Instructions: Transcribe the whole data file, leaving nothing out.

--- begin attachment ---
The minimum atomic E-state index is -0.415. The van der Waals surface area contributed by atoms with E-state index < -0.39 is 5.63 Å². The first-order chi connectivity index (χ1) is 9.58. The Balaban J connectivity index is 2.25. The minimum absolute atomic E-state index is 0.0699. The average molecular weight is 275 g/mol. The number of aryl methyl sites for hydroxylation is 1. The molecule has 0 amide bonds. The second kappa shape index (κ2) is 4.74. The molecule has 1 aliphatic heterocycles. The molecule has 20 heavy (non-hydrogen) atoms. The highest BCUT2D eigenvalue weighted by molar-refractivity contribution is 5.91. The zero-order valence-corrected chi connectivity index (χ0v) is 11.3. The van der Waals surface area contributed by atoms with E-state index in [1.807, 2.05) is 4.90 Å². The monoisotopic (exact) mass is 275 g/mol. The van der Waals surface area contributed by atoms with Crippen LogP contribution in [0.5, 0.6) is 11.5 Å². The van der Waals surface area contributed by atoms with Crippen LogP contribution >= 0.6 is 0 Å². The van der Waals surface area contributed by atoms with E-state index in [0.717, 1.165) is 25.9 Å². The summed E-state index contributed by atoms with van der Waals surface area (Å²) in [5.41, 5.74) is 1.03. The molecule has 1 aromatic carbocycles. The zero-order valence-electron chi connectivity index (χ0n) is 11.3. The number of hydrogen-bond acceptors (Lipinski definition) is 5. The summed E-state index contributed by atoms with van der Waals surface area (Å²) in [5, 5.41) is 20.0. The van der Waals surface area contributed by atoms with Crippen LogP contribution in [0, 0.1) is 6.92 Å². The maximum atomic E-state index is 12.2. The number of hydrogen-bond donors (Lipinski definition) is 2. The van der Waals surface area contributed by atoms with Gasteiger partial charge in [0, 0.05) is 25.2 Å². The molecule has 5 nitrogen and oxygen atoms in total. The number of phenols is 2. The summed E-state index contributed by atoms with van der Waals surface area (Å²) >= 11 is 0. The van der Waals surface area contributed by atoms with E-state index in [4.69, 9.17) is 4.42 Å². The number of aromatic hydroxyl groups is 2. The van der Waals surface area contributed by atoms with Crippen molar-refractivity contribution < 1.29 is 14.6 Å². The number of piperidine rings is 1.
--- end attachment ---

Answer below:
The minimum atomic E-state index is -0.415. The van der Waals surface area contributed by atoms with E-state index < -0.39 is 5.63 Å². The first-order chi connectivity index (χ1) is 9.58. The Balaban J connectivity index is 2.25. The minimum absolute atomic E-state index is 0.0699. The average molecular weight is 275 g/mol. The number of aryl methyl sites for hydroxylation is 1. The molecule has 0 amide bonds. The second kappa shape index (κ2) is 4.74. The molecule has 1 aliphatic heterocycles. The molecule has 20 heavy (non-hydrogen) atoms. The highest BCUT2D eigenvalue weighted by molar-refractivity contribution is 5.91. The zero-order valence-corrected chi connectivity index (χ0v) is 11.3. The van der Waals surface area contributed by atoms with E-state index in [1.807, 2.05) is 4.90 Å². The monoisotopic (exact) mass is 275 g/mol. The van der Waals surface area contributed by atoms with Crippen LogP contribution in [0.5, 0.6) is 11.5 Å². The van der Waals surface area contributed by atoms with Crippen LogP contribution >= 0.6 is 0 Å². The van der Waals surface area contributed by atoms with E-state index in [0.717, 1.165) is 25.9 Å². The summed E-state index contributed by atoms with van der Waals surface area (Å²) in [5.41, 5.74) is 1.03. The molecule has 1 aromatic carbocycles. The zero-order valence-electron chi connectivity index (χ0n) is 11.3. The number of hydrogen-bond acceptors (Lipinski definition) is 5. The summed E-state index contributed by atoms with van der Waals surface area (Å²) in [5, 5.41) is 20.0. The van der Waals surface area contributed by atoms with Crippen LogP contribution in [0, 0.1) is 6.92 Å². The maximum atomic E-state index is 12.2. The number of hydrogen-bond donors (Lipinski definition) is 2. The van der Waals surface area contributed by atoms with Gasteiger partial charge in [0, 0.05) is 25.2 Å². The molecule has 5 nitrogen and oxygen atoms in total. The number of phenols is 2. The summed E-state index contributed by atoms with van der Waals surface area (Å²) >= 11 is 0. The van der Waals surface area contributed by atoms with E-state index in [4.69, 9.17) is 4.42 Å². The number of aromatic hydroxyl groups is 2. The van der Waals surface area contributed by atoms with Crippen molar-refractivity contribution < 1.29 is 14.6 Å². The number of piperidine rings is 1.